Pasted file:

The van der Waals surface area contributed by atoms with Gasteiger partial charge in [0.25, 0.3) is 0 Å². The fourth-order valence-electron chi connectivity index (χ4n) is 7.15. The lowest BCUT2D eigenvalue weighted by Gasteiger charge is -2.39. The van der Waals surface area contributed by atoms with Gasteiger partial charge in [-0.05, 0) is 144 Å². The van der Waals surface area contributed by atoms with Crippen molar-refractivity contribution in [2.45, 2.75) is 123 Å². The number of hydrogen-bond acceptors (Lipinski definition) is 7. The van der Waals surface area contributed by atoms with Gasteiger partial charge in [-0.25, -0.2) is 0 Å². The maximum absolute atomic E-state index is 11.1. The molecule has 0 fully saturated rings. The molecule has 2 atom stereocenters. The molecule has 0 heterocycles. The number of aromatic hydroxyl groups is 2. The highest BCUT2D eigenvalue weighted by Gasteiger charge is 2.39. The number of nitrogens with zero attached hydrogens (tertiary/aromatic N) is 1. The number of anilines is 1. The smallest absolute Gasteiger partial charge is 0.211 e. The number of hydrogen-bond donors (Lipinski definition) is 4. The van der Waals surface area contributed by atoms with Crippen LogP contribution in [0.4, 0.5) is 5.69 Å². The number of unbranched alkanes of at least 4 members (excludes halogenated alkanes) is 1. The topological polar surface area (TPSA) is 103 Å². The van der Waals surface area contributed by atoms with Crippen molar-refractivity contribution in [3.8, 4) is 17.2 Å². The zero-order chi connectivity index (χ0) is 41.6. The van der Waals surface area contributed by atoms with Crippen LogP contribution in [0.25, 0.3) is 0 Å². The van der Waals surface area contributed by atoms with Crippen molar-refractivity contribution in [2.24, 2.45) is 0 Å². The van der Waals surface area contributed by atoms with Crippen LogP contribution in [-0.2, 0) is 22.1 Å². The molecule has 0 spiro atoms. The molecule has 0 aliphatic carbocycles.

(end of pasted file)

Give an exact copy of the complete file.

The van der Waals surface area contributed by atoms with Gasteiger partial charge in [0.25, 0.3) is 0 Å². The fourth-order valence-electron chi connectivity index (χ4n) is 7.15. The lowest BCUT2D eigenvalue weighted by Gasteiger charge is -2.39. The van der Waals surface area contributed by atoms with Gasteiger partial charge in [-0.05, 0) is 144 Å². The van der Waals surface area contributed by atoms with Crippen molar-refractivity contribution in [2.45, 2.75) is 123 Å². The number of hydrogen-bond acceptors (Lipinski definition) is 7. The van der Waals surface area contributed by atoms with Gasteiger partial charge in [-0.25, -0.2) is 0 Å². The maximum absolute atomic E-state index is 11.1. The molecule has 0 fully saturated rings. The molecule has 2 atom stereocenters. The molecule has 0 heterocycles. The number of aromatic hydroxyl groups is 2. The highest BCUT2D eigenvalue weighted by Gasteiger charge is 2.39. The number of nitrogens with zero attached hydrogens (tertiary/aromatic N) is 1. The number of anilines is 1. The smallest absolute Gasteiger partial charge is 0.211 e. The number of hydrogen-bond donors (Lipinski definition) is 4. The van der Waals surface area contributed by atoms with Crippen LogP contribution in [0.4, 0.5) is 5.69 Å². The number of unbranched alkanes of at least 4 members (excludes halogenated alkanes) is 1. The topological polar surface area (TPSA) is 103 Å². The van der Waals surface area contributed by atoms with Crippen molar-refractivity contribution in [3.8, 4) is 17.2 Å². The zero-order chi connectivity index (χ0) is 41.6. The van der Waals surface area contributed by atoms with Crippen LogP contribution in [0.25, 0.3) is 0 Å². The van der Waals surface area contributed by atoms with Crippen molar-refractivity contribution in [2.24, 2.45) is 0 Å². The van der Waals surface area contributed by atoms with Crippen LogP contribution in [-0.2, 0) is 22.1 Å². The molecule has 0 spiro atoms. The molecule has 0 aliphatic carbocycles.